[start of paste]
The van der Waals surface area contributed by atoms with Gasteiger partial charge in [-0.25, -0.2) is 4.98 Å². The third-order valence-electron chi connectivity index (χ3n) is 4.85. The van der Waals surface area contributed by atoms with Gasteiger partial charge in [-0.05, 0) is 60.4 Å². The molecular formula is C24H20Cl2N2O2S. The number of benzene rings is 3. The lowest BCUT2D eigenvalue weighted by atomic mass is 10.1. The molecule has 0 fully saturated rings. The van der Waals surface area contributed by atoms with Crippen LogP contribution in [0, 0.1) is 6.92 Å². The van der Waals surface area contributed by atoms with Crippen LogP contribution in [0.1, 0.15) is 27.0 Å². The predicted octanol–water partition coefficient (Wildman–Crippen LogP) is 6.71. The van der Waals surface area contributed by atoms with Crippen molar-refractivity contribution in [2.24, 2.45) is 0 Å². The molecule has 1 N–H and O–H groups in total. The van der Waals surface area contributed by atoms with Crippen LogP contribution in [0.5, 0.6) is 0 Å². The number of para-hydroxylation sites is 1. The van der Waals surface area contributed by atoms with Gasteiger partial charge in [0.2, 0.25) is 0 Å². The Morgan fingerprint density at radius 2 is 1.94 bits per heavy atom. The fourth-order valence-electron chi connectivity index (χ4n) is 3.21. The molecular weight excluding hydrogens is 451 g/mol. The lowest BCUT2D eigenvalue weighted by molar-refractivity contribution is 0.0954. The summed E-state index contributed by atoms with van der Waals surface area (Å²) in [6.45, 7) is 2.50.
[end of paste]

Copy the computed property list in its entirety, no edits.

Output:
The van der Waals surface area contributed by atoms with Gasteiger partial charge in [-0.25, -0.2) is 4.98 Å². The third-order valence-electron chi connectivity index (χ3n) is 4.85. The van der Waals surface area contributed by atoms with Gasteiger partial charge in [-0.05, 0) is 60.4 Å². The molecular formula is C24H20Cl2N2O2S. The number of benzene rings is 3. The lowest BCUT2D eigenvalue weighted by atomic mass is 10.1. The molecule has 0 fully saturated rings. The van der Waals surface area contributed by atoms with Crippen LogP contribution in [0, 0.1) is 6.92 Å². The van der Waals surface area contributed by atoms with Crippen LogP contribution in [0.1, 0.15) is 27.0 Å². The predicted octanol–water partition coefficient (Wildman–Crippen LogP) is 6.71. The van der Waals surface area contributed by atoms with Crippen molar-refractivity contribution in [2.24, 2.45) is 0 Å². The molecule has 1 N–H and O–H groups in total. The van der Waals surface area contributed by atoms with Crippen LogP contribution in [0.5, 0.6) is 0 Å². The number of para-hydroxylation sites is 1. The van der Waals surface area contributed by atoms with Gasteiger partial charge in [0.2, 0.25) is 0 Å². The Morgan fingerprint density at radius 2 is 1.94 bits per heavy atom. The fourth-order valence-electron chi connectivity index (χ4n) is 3.21. The molecular weight excluding hydrogens is 451 g/mol. The lowest BCUT2D eigenvalue weighted by molar-refractivity contribution is 0.0954. The summed E-state index contributed by atoms with van der Waals surface area (Å²) in [6.45, 7) is 2.50.